REVIEW: Sweet Country

Hannah Parker reviews the latest film from Australia that everybody’s talking about…


Content note for discussion of sexual abuse.

We’ve seen many depictions of abuse towards black people in America from Hollywood over the years, but Australia is a country that’s fairly untouched. Black slavery still existed down under, and white supremacy was rife in the 1920’s. But this isn’t so much a story about slavery, but rather a story of no hope.

The story begins with an aboriginal man, Sam (played by Hamilton Morris) and his wife and niece helping out a white man named Harry (played by Ewan Leslie). Although Sam and his family live in an area of Australia that treats aboriginal people as equals, Harry is an alcoholic that still sees black people as his play toys – in more ways than one.

This feeling of entitlement Harry possesses rears its ugly head when he rapes Sam’s wife. As far as sexual abuse scenes go, this one is clever. He slowly walks around the cabin closing every window, all the while creating more tension. When the act is committed, the room is pitch black, which means although you hear the very quick and abusive act, you see nothing. But you don’t need to see anything. You know exactly what’s going on, you feel just as uncomfortable, and if anything, it diminishes any sense of sexual pleasure, showing the act is purely for Harry to assert his power.

Sam and his family finish their duties and return home, but when Harry takes a young boy named Philomac (played by Tremayne Doolan), it doesn’t take long until Sam and Harry are embroiled in a fight. Philomac escapes, and takes refuge at the house Sam is staying in. But Harry begins shooting holes into the house, convinced Sam must know where the boy is. Although Sam is none-the-wiser, Harry doesn’t listen and eventually Sam is forced to shoot Harry in self-defence. This is where the story truly begins.

As Sam knows that he’ll be prosecuted and hanged for killing a white man – even in self defence – he takes his wife on the run with him. And this is where the story truly begins.

Films depicting people on the run are often jam-packed full of action. From a ten-minute long fight scene to a shoot-off with about six different guns and literally running from ‘bad men’, it never seems to slow down. But Sweet Country is different. It’s gentle – mostly because of Sam’s gentle nature. It’s respectful of he and his family’s story. It tells you everything you need to know and keeps your intrigue in the softest and quietest way, and that’s what makes this film so uniquely beautiful.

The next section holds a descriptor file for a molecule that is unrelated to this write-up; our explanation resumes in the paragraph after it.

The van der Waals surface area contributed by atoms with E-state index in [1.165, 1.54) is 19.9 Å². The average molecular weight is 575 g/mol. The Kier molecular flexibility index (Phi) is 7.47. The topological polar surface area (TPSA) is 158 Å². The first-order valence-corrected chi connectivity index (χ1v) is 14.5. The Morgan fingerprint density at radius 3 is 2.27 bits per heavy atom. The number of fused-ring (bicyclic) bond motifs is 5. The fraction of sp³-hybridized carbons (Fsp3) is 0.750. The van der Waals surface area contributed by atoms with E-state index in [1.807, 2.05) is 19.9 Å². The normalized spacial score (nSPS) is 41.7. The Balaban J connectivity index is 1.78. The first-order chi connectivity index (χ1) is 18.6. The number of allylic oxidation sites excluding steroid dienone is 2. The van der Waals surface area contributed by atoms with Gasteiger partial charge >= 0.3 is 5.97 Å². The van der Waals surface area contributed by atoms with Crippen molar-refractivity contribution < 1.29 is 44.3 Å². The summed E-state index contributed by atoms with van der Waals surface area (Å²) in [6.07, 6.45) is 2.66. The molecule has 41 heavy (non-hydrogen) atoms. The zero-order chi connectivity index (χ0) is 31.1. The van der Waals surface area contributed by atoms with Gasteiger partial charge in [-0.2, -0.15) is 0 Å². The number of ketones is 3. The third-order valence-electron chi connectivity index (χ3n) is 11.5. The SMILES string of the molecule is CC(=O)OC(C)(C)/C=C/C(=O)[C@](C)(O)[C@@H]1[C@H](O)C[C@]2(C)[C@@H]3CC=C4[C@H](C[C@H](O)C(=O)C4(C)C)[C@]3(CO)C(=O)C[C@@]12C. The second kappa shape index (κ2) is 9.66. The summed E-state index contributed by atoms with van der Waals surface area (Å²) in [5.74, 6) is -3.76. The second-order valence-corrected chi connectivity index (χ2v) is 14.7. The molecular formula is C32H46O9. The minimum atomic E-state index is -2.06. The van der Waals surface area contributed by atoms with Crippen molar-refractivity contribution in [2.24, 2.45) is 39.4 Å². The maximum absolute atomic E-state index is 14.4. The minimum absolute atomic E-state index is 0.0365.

“It tells you everything you need to know and keeps your intrigue in the softest and quietest way, and that’s what makes this film so uniquely beautiful”

The nature of which the local white Australians treat Sam purely because of the colour of his skin is something we’ve seen time and time again in Hollywood. What we haven’t seen, however, is a fair judge. He is also white, however he listens to Sam, he stays non-biased and makes his judgement based on the events that occurred. It’s almost surprising in itself to see a successful, well-off white man of the 1920’s proving himself to not be racist. But the simplistic and blunt way in which the character is played makes it believable none the less.

This isn’t an unrealistic movie. It’s based on a true story and depicts the racism in 1920s Australia in a shocking yet believable way. You feel warmth towards Sam, and hatred towards Harry. But all the other characters are a little more complex and you’re left to decide yourself who’s bad and who’s good. Or perhaps the lesson is that everyone has both bad and good in them. Sam after all does almost blame his wife for the rape she endured in one moment of mild rage. And Harry is a war veteran dealing with depression and addiction.

This film is completely original in its’ take on racism. The Australian personality comes through, giving it a much different feel to any American films based around racism and slavery. But also, the black man we’re following isn’t a slave, he’s free and treated as an equal in his village. Despite this, he still endures abuse and hatred from white folks. It’s a clever, soft yet startling telling of the injustices that not so long ago took place on our planet. Unfortunately, these injustices still exist today in some way or another, and perhaps this movie should act as a wake up call.

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